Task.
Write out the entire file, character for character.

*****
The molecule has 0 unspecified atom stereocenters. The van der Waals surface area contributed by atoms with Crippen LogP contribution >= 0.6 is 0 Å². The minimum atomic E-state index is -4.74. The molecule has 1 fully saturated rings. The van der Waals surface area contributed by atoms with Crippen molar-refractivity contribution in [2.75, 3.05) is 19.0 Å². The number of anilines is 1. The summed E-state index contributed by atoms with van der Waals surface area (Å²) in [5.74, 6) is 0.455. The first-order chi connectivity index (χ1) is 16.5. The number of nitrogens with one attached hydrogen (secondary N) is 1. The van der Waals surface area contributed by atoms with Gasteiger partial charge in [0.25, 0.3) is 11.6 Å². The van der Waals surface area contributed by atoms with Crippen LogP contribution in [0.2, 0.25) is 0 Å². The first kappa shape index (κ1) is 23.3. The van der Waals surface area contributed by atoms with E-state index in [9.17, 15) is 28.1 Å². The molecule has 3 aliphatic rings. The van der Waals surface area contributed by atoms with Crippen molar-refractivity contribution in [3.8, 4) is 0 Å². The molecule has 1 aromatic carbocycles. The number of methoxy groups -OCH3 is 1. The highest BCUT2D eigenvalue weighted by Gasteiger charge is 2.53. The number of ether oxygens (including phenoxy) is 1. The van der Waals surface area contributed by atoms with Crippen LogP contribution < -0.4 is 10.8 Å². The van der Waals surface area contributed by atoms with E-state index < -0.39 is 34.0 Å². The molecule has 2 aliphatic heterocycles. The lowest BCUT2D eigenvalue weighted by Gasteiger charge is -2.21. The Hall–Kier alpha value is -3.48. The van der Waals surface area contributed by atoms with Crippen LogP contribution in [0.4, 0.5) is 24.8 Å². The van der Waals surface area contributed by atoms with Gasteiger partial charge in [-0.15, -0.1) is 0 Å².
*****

The molecule has 0 unspecified atom stereocenters. The van der Waals surface area contributed by atoms with Crippen LogP contribution >= 0.6 is 0 Å². The minimum atomic E-state index is -4.74. The molecule has 1 fully saturated rings. The van der Waals surface area contributed by atoms with Crippen molar-refractivity contribution in [2.75, 3.05) is 19.0 Å². The number of anilines is 1. The summed E-state index contributed by atoms with van der Waals surface area (Å²) in [5.74, 6) is 0.455. The first-order chi connectivity index (χ1) is 16.5. The number of nitrogens with one attached hydrogen (secondary N) is 1. The van der Waals surface area contributed by atoms with Gasteiger partial charge in [0.25, 0.3) is 11.6 Å². The van der Waals surface area contributed by atoms with Crippen LogP contribution in [0.2, 0.25) is 0 Å². The first kappa shape index (κ1) is 23.3. The van der Waals surface area contributed by atoms with E-state index in [9.17, 15) is 28.1 Å². The molecule has 3 aliphatic rings. The van der Waals surface area contributed by atoms with Crippen molar-refractivity contribution in [3.8, 4) is 0 Å². The molecule has 1 aromatic carbocycles. The number of methoxy groups -OCH3 is 1. The highest BCUT2D eigenvalue weighted by Gasteiger charge is 2.53. The number of ether oxygens (including phenoxy) is 1. The van der Waals surface area contributed by atoms with Crippen LogP contribution < -0.4 is 10.8 Å². The van der Waals surface area contributed by atoms with E-state index < -0.39 is 34.0 Å². The molecule has 2 aliphatic heterocycles. The lowest BCUT2D eigenvalue weighted by Gasteiger charge is -2.21. The Hall–Kier alpha value is -3.48. The van der Waals surface area contributed by atoms with Crippen LogP contribution in [0.4, 0.5) is 24.8 Å². The van der Waals surface area contributed by atoms with Gasteiger partial charge in [-0.15, -0.1) is 0 Å².